If I have not said so before, welcome to the board. Love your threads and pics. You are rapidly becoming the smut king of revolver porn around here.My 4" barrel Colt Python, made in 1981.
But here is a more interesting (though a lot less valuable) revolver. It's called a "Couger". Below the photos is some history for anyone who gives a damn. <img src="http://www.floridaconcealedcarry.com/Forum/images/smilies/grinning.gif" border="0" alt="" title="Big Grin" class="inlineimg" />
Collectible, though not particularly valuable. It's a Ruger Security Six married to a Colt Python barrel. Hence, the "Co" from Colt and "uger" from Ruger gives you "Couger".
The Couger was not produced as a novelty. They were purpose built and required a lot of time and effort to assemble since the threads on a Colt Python barrel and the threads in both Ruger and Smith frames are different. The Couger was built for high performance PPC shooting.
More popular than the Couger was the Smolt (Or Smython). A Smith & Wesson frame married to a Python barrel. ("Sm" from Smith & Wesson and "olt" from Colt (or "ytoon" from Python).
These "conversions" were popular in the 70's and 80's as PPC competition guns. And, as important as the barrel change was the action work performed by the well known gunsmiths that were noted for producing them.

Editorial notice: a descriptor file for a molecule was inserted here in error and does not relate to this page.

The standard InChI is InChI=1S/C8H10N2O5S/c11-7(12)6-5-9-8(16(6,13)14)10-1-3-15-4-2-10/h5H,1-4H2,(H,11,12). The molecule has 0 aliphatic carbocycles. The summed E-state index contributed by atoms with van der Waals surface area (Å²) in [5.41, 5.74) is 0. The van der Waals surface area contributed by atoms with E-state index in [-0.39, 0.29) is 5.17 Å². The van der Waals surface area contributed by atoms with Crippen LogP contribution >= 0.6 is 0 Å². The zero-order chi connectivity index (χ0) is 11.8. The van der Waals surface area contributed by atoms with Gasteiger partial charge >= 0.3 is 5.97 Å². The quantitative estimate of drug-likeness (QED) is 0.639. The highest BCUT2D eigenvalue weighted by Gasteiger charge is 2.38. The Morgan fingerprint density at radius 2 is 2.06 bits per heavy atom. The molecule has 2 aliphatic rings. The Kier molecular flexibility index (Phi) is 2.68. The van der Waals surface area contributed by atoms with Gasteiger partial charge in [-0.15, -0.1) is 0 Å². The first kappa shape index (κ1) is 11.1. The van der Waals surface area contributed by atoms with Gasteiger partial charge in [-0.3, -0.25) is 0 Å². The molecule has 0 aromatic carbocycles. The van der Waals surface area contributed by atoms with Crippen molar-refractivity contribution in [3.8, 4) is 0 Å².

The Colt Python barrel was reputed to be the most accurate production barrel of it’s day because of its higher quality rifling and tighter tolerances. It was also .001 smaller at the muzzle and the twist rate of 1:14 was more aggressive than both Ruger’s 1:18.75 and the Smith & Wesson. More spin was generated thus resulting in greater accuracy. Particularly with the slower wadcutters of that era that were generally used In competition.
The heaver barrel with full under lug was another advantage providing good forward balance. The Python barrel’s vent rib was claimed to provide a better sighting plane. And, the Python forcing cone was alleged to be stronger and more durable allowing more rounds before accuracy degraded.
So, why the Ruger and Smith & Wesson frames? Because it was, (and is) widely known that the Colt Python lock-work and timing did not stand up as well under the heavy use of and high volume of rounds common in PPC competition guns. Ruger’s and Smith’s were accepted as stronger, more durable thus the combination provided the best of both worlds. So, from this the Couger (“Co” from Colt and “uger” from Ruger) Smolt (or Smyton) were born.